Sport Horse Racing

Wednesday 25 April 2018

Sprinter career on line after heart scare

Trainer Nicky Henderson (left) with Sprinter Sacre ridden by Barry Geraghty.
Trainer Nicky Henderson (left) with Sprinter Sacre ridden by Barry Geraghty.

JA McGrath

When Sprinter Sacre was dramatically pulled up mid-race by jockey Barry Geraghty in yesterday's Desert Orchid Chase, to many it signalled the end. But this may not be the case.

It emerged last night that trainer Nicky Henderson and owner Raymond Mould are clinging to hopes that the early prognosis of an irregular heartbeat may still point the way to a full recovery.

"It is our job to find out what has happened," said Henderson, standing on the edge of the Kempton all-weather track, where he had rushed to the side of his great champion. "He flew the fifth (fence) but Barry said that at the seventh he just had no horse."

The engine had cut out. Reasons why such an affliction should bring a magnificently fit physical specimen to a juddering halt before a whip had even been lifted are not going to be easy to find. There was no warning, as Geraghty so eloquently reported.

"Everything you do on Sprinter Sacre is, 'whoa, whoa, whoa,' and all of a sudden, there was no 'whoa'. Something was amiss and I wasn't going to hang around to find out what it was. I pulled him up. Hopefully, it's only a temporary thing."

Sprinter Sacre has an appointment with Celia Marr, a specialist in internal equine medicine and cardiology at Rossdales in Newmarket, today. Henderson continued: "What I'm hearing from all the vets is that you deal with these things sooner rather than later."

The irregular heartbeat was detected by the vet who had first examined the horse after the race and Sprinter Sacre was still suffering from that condition in the unsaddling area. Even late yesterday, Henderson reported that an irregularity was still detectable.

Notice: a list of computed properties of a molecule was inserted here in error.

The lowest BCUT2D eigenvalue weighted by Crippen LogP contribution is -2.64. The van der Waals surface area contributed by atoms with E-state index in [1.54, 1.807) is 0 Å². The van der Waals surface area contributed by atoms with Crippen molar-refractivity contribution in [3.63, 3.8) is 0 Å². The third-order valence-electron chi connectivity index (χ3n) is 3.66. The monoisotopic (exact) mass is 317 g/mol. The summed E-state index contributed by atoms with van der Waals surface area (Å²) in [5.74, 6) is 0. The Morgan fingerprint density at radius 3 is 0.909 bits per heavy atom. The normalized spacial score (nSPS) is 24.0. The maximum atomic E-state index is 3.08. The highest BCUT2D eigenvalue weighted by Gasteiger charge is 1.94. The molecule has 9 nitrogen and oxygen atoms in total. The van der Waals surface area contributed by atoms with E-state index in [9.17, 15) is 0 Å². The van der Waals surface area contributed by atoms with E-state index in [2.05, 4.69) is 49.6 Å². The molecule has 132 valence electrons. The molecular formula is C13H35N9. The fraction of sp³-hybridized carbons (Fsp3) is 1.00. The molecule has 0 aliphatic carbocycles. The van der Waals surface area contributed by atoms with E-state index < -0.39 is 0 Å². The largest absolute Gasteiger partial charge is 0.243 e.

Mould, who owns Sprinter Sacre with his wife Caroline, added: "I believe Denman had something similar and he was able to come back and win a second Hennessy. We certainly hope it is not the end."

Before the race Henderson said that he was dreading yesterday's comeback but that was because of fears of very soft, testing ground. Nobody could have envisaged such an anticlimax. The 8,000 crowd were deflated in an instant.

Because of concern for Sprinter Sacre, many will not have appreciated Sire De Grugy's fine winning performance. He was getting tired but had been in front from a long way out. Rider Jamie Moore kept pushing all the way to the line aboard the seven-year-old, which beat Oiseau De Nuit by four lengths, with 26 lengths back to Astracad in third.

It was a triumph for trainer Gary Moore, who was quick to point out that his son had been unable to ride the race he had intended. "Jamie didn't want to be in front that early, but knew something had gone wrong. I'm hoping our horse has not had too hard a race as we want to go for the Clarence House Chase at Ascot (January 18). You haven't seen the best of him today. It was a messy race," said Moore.

Paul Nicholls, meanwhile, now has two solid challengers to aim towards this season's Arkle Trophy after Dodging Bullets joined Hinterland in the Cheltenham equation with a powerful showing in the two-mile novice chase.

"I've got two really nice novices, and this horse is every bit as good as Hinterland," Nicholls said. (© Daily Telegraph, London)

Irish Independent

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